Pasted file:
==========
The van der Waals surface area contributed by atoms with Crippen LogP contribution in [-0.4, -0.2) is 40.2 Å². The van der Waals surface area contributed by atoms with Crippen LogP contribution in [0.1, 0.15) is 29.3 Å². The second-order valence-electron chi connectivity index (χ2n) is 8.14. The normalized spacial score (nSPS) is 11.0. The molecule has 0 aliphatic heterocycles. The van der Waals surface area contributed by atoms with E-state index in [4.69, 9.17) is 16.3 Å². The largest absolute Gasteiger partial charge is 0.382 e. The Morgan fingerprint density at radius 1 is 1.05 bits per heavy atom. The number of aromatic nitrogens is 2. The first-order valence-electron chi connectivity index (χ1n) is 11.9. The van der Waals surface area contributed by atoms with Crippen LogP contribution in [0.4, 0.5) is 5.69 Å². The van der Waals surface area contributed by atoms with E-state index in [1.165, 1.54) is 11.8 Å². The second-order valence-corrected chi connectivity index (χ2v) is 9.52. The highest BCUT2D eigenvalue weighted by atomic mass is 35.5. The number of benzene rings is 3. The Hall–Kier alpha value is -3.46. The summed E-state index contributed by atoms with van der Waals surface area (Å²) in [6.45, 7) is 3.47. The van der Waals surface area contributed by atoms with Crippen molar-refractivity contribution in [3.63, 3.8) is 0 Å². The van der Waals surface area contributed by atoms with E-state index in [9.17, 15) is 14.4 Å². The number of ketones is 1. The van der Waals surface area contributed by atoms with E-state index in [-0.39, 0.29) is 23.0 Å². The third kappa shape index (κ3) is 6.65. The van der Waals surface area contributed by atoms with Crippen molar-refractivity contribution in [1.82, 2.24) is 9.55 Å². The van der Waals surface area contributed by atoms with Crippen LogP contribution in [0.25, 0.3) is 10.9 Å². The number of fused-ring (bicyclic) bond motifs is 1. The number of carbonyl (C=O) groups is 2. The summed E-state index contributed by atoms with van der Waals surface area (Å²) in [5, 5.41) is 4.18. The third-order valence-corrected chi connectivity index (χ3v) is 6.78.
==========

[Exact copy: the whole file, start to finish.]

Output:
The van der Waals surface area contributed by atoms with Crippen LogP contribution in [-0.4, -0.2) is 40.2 Å². The van der Waals surface area contributed by atoms with Crippen LogP contribution in [0.1, 0.15) is 29.3 Å². The second-order valence-electron chi connectivity index (χ2n) is 8.14. The normalized spacial score (nSPS) is 11.0. The molecule has 0 aliphatic heterocycles. The van der Waals surface area contributed by atoms with E-state index in [4.69, 9.17) is 16.3 Å². The largest absolute Gasteiger partial charge is 0.382 e. The Morgan fingerprint density at radius 1 is 1.05 bits per heavy atom. The number of aromatic nitrogens is 2. The first-order valence-electron chi connectivity index (χ1n) is 11.9. The van der Waals surface area contributed by atoms with Crippen LogP contribution in [0.4, 0.5) is 5.69 Å². The van der Waals surface area contributed by atoms with E-state index in [1.165, 1.54) is 11.8 Å². The second-order valence-corrected chi connectivity index (χ2v) is 9.52. The highest BCUT2D eigenvalue weighted by atomic mass is 35.5. The number of benzene rings is 3. The Hall–Kier alpha value is -3.46. The summed E-state index contributed by atoms with van der Waals surface area (Å²) in [6.45, 7) is 3.47. The van der Waals surface area contributed by atoms with Crippen molar-refractivity contribution in [3.63, 3.8) is 0 Å². The van der Waals surface area contributed by atoms with E-state index in [9.17, 15) is 14.4 Å². The number of ketones is 1. The van der Waals surface area contributed by atoms with E-state index in [-0.39, 0.29) is 23.0 Å². The third kappa shape index (κ3) is 6.65. The van der Waals surface area contributed by atoms with Crippen molar-refractivity contribution in [1.82, 2.24) is 9.55 Å². The van der Waals surface area contributed by atoms with Crippen LogP contribution in [0.25, 0.3) is 10.9 Å². The number of fused-ring (bicyclic) bond motifs is 1. The number of carbonyl (C=O) groups is 2. The summed E-state index contributed by atoms with van der Waals surface area (Å²) in [5, 5.41) is 4.18. The third-order valence-corrected chi connectivity index (χ3v) is 6.78.